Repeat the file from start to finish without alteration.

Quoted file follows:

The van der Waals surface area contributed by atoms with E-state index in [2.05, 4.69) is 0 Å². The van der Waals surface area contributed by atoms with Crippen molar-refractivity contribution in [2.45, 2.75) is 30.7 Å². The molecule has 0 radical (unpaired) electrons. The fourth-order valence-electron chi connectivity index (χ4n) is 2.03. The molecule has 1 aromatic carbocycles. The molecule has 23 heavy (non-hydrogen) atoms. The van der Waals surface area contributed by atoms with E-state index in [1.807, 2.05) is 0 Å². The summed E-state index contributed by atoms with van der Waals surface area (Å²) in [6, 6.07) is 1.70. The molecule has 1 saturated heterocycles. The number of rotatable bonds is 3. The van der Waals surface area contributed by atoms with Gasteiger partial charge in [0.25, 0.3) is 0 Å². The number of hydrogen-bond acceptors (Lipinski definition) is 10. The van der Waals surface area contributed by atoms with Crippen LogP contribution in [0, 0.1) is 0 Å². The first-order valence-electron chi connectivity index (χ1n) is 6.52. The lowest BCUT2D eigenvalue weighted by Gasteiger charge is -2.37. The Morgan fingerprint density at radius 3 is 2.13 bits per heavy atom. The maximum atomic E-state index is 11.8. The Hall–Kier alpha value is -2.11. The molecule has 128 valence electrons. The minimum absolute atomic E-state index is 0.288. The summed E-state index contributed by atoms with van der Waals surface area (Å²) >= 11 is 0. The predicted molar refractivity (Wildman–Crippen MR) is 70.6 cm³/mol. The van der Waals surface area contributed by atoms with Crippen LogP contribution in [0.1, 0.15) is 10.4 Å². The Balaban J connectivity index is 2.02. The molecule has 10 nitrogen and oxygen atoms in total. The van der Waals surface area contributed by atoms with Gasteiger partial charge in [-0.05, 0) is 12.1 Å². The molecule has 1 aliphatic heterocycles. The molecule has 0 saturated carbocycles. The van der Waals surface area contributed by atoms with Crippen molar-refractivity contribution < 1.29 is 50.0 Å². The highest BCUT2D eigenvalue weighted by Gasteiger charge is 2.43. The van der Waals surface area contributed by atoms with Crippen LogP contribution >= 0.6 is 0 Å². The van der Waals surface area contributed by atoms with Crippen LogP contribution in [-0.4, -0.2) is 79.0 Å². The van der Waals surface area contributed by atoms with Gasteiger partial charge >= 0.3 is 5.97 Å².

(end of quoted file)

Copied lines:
The van der Waals surface area contributed by atoms with E-state index in [2.05, 4.69) is 0 Å². The van der Waals surface area contributed by atoms with Crippen molar-refractivity contribution in [2.45, 2.75) is 30.7 Å². The molecule has 0 radical (unpaired) electrons. The fourth-order valence-electron chi connectivity index (χ4n) is 2.03. The molecule has 1 aromatic carbocycles. The molecule has 23 heavy (non-hydrogen) atoms. The van der Waals surface area contributed by atoms with E-state index in [1.807, 2.05) is 0 Å². The summed E-state index contributed by atoms with van der Waals surface area (Å²) in [6, 6.07) is 1.70. The molecule has 1 saturated heterocycles. The number of rotatable bonds is 3. The van der Waals surface area contributed by atoms with Gasteiger partial charge in [0.25, 0.3) is 0 Å². The number of hydrogen-bond acceptors (Lipinski definition) is 10. The van der Waals surface area contributed by atoms with Crippen LogP contribution in [0, 0.1) is 0 Å². The first-order valence-electron chi connectivity index (χ1n) is 6.52. The lowest BCUT2D eigenvalue weighted by Gasteiger charge is -2.37. The Morgan fingerprint density at radius 3 is 2.13 bits per heavy atom. The maximum atomic E-state index is 11.8. The Hall–Kier alpha value is -2.11. The molecule has 128 valence electrons. The minimum absolute atomic E-state index is 0.288. The summed E-state index contributed by atoms with van der Waals surface area (Å²) >= 11 is 0. The predicted molar refractivity (Wildman–Crippen MR) is 70.6 cm³/mol. The van der Waals surface area contributed by atoms with Crippen LogP contribution in [0.1, 0.15) is 10.4 Å². The Balaban J connectivity index is 2.02. The molecule has 10 nitrogen and oxygen atoms in total. The van der Waals surface area contributed by atoms with Gasteiger partial charge in [-0.05, 0) is 12.1 Å². The molecule has 1 aliphatic heterocycles. The molecule has 0 saturated carbocycles. The van der Waals surface area contributed by atoms with Crippen molar-refractivity contribution < 1.29 is 50.0 Å². The highest BCUT2D eigenvalue weighted by Gasteiger charge is 2.43. The van der Waals surface area contributed by atoms with Crippen LogP contribution >= 0.6 is 0 Å². The van der Waals surface area contributed by atoms with Crippen LogP contribution in [-0.4, -0.2) is 79.0 Å². The van der Waals surface area contributed by atoms with Gasteiger partial charge >= 0.3 is 5.97 Å².